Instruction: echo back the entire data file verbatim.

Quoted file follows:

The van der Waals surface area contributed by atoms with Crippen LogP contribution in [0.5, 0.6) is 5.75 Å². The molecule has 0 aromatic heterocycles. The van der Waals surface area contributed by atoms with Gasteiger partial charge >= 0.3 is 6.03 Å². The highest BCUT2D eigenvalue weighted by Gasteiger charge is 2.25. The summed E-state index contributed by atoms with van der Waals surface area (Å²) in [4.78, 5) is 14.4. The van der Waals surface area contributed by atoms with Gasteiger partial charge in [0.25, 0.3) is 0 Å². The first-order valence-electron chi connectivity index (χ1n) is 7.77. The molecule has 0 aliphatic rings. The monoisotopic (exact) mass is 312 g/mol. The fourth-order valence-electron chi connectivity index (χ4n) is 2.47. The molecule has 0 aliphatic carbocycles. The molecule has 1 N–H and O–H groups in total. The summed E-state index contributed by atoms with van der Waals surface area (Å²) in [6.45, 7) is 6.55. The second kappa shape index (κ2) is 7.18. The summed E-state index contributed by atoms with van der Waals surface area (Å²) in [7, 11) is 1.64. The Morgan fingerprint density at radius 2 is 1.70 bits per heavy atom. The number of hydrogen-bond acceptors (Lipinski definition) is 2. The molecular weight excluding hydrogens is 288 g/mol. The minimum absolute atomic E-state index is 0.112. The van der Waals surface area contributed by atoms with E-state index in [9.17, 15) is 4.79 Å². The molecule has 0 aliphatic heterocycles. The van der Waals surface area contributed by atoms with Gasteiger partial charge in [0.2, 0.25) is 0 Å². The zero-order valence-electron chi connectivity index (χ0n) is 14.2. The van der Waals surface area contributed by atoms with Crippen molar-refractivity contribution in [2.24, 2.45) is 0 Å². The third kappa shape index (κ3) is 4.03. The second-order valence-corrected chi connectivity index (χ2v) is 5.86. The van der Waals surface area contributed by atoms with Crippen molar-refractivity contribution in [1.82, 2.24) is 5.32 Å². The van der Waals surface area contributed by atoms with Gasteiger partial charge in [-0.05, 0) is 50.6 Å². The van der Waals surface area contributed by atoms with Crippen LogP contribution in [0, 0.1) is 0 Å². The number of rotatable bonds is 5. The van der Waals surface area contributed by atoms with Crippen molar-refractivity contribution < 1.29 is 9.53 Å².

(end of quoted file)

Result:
The van der Waals surface area contributed by atoms with Crippen LogP contribution in [0.5, 0.6) is 5.75 Å². The molecule has 0 aromatic heterocycles. The van der Waals surface area contributed by atoms with Gasteiger partial charge >= 0.3 is 6.03 Å². The highest BCUT2D eigenvalue weighted by Gasteiger charge is 2.25. The summed E-state index contributed by atoms with van der Waals surface area (Å²) in [4.78, 5) is 14.4. The van der Waals surface area contributed by atoms with Gasteiger partial charge in [0.25, 0.3) is 0 Å². The first-order valence-electron chi connectivity index (χ1n) is 7.77. The molecule has 0 aliphatic rings. The monoisotopic (exact) mass is 312 g/mol. The fourth-order valence-electron chi connectivity index (χ4n) is 2.47. The molecule has 0 aliphatic carbocycles. The molecule has 1 N–H and O–H groups in total. The summed E-state index contributed by atoms with van der Waals surface area (Å²) in [6.45, 7) is 6.55. The second kappa shape index (κ2) is 7.18. The summed E-state index contributed by atoms with van der Waals surface area (Å²) in [7, 11) is 1.64. The Morgan fingerprint density at radius 2 is 1.70 bits per heavy atom. The number of hydrogen-bond acceptors (Lipinski definition) is 2. The molecular weight excluding hydrogens is 288 g/mol. The minimum absolute atomic E-state index is 0.112. The van der Waals surface area contributed by atoms with E-state index in [9.17, 15) is 4.79 Å². The molecule has 0 aliphatic heterocycles. The van der Waals surface area contributed by atoms with Gasteiger partial charge in [0.2, 0.25) is 0 Å². The zero-order valence-electron chi connectivity index (χ0n) is 14.2. The van der Waals surface area contributed by atoms with Crippen molar-refractivity contribution in [2.24, 2.45) is 0 Å². The third kappa shape index (κ3) is 4.03. The second-order valence-corrected chi connectivity index (χ2v) is 5.86. The van der Waals surface area contributed by atoms with Crippen molar-refractivity contribution in [1.82, 2.24) is 5.32 Å². The van der Waals surface area contributed by atoms with Gasteiger partial charge in [-0.05, 0) is 50.6 Å². The van der Waals surface area contributed by atoms with Crippen LogP contribution in [0, 0.1) is 0 Å². The number of rotatable bonds is 5. The van der Waals surface area contributed by atoms with Crippen molar-refractivity contribution < 1.29 is 9.53 Å².